Complex Event Processing (CEP) is a relatively new technology that is used to help companies detect both opportunities and threats in real-time with minimal coding and reusable key performance indicators (KPIs) and business models. Just as services are shared and reused in a SOA, CEP permits the sharing and reuse of KPIs in business activity monitoring while efficiently processing events so businesses can act on situations that impact business and take advantage of real-time processing.

Business activity monitoring, often referred to as BAM, is the capability that Gartner and other distinguished analysts use to describe this visualization capability in the business world. BAM introduces a human element to CEP. It is well-established that the human mind is, today and for the foreseeable future, far superior to machine intelligence in making sense out of complicated situations and events. Therefore, BAM is critical to the success of any complex event processing (CEP) solution.

Depending on an organization’s mission, BAM can be used in various levels within an event processing solution to help users visualize and understand the dynamics behind rapidly changing situations and critical business events. In other words, BAM plays a key role wherever there is a need for better insight into the myriad events that effect your business operations.

BAM provides real-time visualization and alerting capabilities for users to better understand how business events impact their organization. BAM software permits users to quickly prototype, build and deploy event processing business solutions. For example, a telecommunications company would find BAM useful to achieve event-driven SLA monitoring and management; and a large retailer would find BAM important as they stay on top of business-critical events in their supply chain.

Insight gained from BAM, in concert with event processing solutions, enable organizations to make better and faster business decisions so they can rapidly sense and respond to threats, problems and opportunities. BAM solutions permit applications to be designed, deployed and modified rapidly with minimal or no coding resulting in significantly lower development costs. Therefore, a key benefit of BAM in real-time event processing solutions is that KPIs can be deployed, monitored, revised, reused and utilized, economically and rapidly.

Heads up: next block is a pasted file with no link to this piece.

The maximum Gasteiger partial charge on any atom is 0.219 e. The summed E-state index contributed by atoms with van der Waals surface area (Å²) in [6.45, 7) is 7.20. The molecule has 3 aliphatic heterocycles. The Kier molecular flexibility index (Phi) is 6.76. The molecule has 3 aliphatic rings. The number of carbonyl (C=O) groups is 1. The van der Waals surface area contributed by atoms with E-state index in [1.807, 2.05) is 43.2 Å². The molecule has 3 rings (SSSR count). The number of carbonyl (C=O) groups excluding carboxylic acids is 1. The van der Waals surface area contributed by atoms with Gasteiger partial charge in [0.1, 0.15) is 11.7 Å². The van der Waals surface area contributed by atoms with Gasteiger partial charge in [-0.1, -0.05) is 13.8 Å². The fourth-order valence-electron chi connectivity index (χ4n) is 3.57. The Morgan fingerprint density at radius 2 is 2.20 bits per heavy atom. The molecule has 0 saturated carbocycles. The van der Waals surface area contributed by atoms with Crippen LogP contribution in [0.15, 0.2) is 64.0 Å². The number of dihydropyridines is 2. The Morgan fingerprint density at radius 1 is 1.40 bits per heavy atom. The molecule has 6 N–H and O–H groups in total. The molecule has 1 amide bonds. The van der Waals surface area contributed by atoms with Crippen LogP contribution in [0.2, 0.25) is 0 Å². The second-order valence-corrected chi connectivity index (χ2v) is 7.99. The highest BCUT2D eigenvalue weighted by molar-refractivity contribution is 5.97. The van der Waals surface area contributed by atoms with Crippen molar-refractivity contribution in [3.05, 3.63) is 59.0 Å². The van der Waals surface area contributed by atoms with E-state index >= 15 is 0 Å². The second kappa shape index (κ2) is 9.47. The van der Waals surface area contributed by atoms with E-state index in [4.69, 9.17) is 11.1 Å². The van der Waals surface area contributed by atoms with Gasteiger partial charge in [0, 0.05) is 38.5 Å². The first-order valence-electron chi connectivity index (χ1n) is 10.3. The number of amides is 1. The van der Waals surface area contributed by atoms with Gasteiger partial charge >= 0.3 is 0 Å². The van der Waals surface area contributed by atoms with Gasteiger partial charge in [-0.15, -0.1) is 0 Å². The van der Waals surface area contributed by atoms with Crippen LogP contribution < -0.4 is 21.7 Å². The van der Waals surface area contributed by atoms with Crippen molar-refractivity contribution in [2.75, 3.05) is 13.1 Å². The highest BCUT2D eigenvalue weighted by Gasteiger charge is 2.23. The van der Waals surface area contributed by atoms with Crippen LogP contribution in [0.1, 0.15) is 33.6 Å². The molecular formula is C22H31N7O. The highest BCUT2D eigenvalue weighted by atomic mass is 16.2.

Depending on the business application, BAM-enabled visualization is required at numerous levels in an event processing architecture. For example, events from across the enterprise are typically processed by a CEP software platforms from companies such as TIBCO, BEA (soon to be Oracle), Progress Apama, StreamBase, Aleri, and Coral8.

Long before KPIs are displayed to the business users, BAM tools can be configured to assist application developers to monitor and visualize the raw event stream. For the developer, their business is developing applications, and BAM can be very useful when designing KPIs for event processing applications.

Fine-tuned KPIs that have been derived from an event processing application are displayed to the business user. These KPIs can indicate risks, threats, problems, opportunities and other emerging business situations that impact the business.

BAM, in concert with state-of-the-art event processing software, provides the framework for a complete sense-and-respond capability for businesses. Processing raw events and event streams for business opportunities and threats requires robust and rapidly deployable visualization solutions. This is the reason that many distinguished analysts believe that BAM and CEP are complementary and critically interdependent core business capabilities. We at SL Corporation agree, and are pleased to be the leading BAM visualization platform in the event processing/CEP ecosystem today.

© 1999-2008 Sherrill-Lubinski Corporation. All rights reserved.